After struggling to find the Nigerian food she grew up with in her local supermarket chain, Jimoh was motivated to leave her corporate career and work towards a solution. 

Last month, Jimoh released a statement on Twitter announcing she had decided to close Oja

She cited struggles with funding sources and unexpected dips in Q1 revenues and shared that Oja made its final deliveries on July 30 this year.

“What was the result of months of gruelling stress in the midst of chaos, rejection and struggling to create a brand I felt was important for this community ended up causing enormous pressure,” she wrote.

“It’s been a challenge to walk a path less travelled, but I’m grateful that I’ve not had to do it alone.”

The news came amid legal claims from former employees and suppliers who say they cut ties with the business after months of unsuccessful attempts to get paid.


gal-dem magazine covers

gal-dem was a well-known platform dedicated to centering women and non-binary people of color and growing a community since 2015.

The UK-based online and print publication was founded by Liv Little in 2015 and was celebrated for its commitment to giving underrepresented people a voice. 

However, gal-dem announced in March of this year that they are closing after eight years because it is no longer feasible. 

“The hard decision to close the business has come from difficulties we’ve faced in stabilising our position both financially and structurally,” gal-dem wrote online.

“Keeping a small, independent media company reliant on partnerships afloat over the last three years has been increasingly challenging.”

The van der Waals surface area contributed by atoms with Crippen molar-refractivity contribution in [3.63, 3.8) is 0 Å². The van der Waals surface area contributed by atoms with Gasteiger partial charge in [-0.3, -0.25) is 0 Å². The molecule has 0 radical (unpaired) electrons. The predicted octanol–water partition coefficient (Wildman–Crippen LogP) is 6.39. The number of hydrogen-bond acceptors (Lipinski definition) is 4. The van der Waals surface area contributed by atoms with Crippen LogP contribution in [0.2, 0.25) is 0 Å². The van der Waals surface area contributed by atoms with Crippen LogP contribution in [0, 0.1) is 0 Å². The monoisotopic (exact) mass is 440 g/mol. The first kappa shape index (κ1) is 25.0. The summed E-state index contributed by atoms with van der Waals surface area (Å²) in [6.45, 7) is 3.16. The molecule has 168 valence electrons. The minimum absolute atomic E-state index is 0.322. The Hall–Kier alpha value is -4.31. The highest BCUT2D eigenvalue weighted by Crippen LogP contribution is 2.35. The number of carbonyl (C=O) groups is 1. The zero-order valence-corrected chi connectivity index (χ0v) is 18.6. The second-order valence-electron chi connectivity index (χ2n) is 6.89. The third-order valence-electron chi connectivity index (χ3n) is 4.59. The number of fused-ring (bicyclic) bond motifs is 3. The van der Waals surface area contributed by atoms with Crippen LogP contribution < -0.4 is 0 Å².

The announcement followed a round of staff departures, while submissions for pitches from external writers were closed in January and February.

“There have been so many wonderful, impactful moments that we can’t even begin to express our gratitude for,” they wrote.

Melody Market

LaSheita Sayer

After just one year in business, grocery store Melody Market closed its doors in January 2023 and is one of the many Black-owned businesses to leave the area of Welton Street in Denver.

Owner LaSheita Sayer said issues with her building and the closure of nearby businesses led to increased expenses and insufficient foot traffic for her market to stay in business.

The store was meant to offer regular goods to residents while “reminding customers of the neighborhood’s jazzy past” when she opened after a year of struggling to do so.

Welton Street instead had an influx of posh new apartment buildings, ultimately causing small businesses to struggle.

The Five Points Business Improvement’s new board chair, Haroun Cowans, vowed to reverse the trend and ensure Black-owned businesses have a place in the historically Black neighborhood, according to Denverite.

Sara Keenan

Tech Reporter at POCIT. Following her master's degree in journalism, Sara cultivated a deep passion for writing and driving positive change for Black and Brown individuals across all areas of life. This passion expanded to include the experiences of Black and Brown people in tech thanks to her internship experience as an editorial assistant at a tech startup.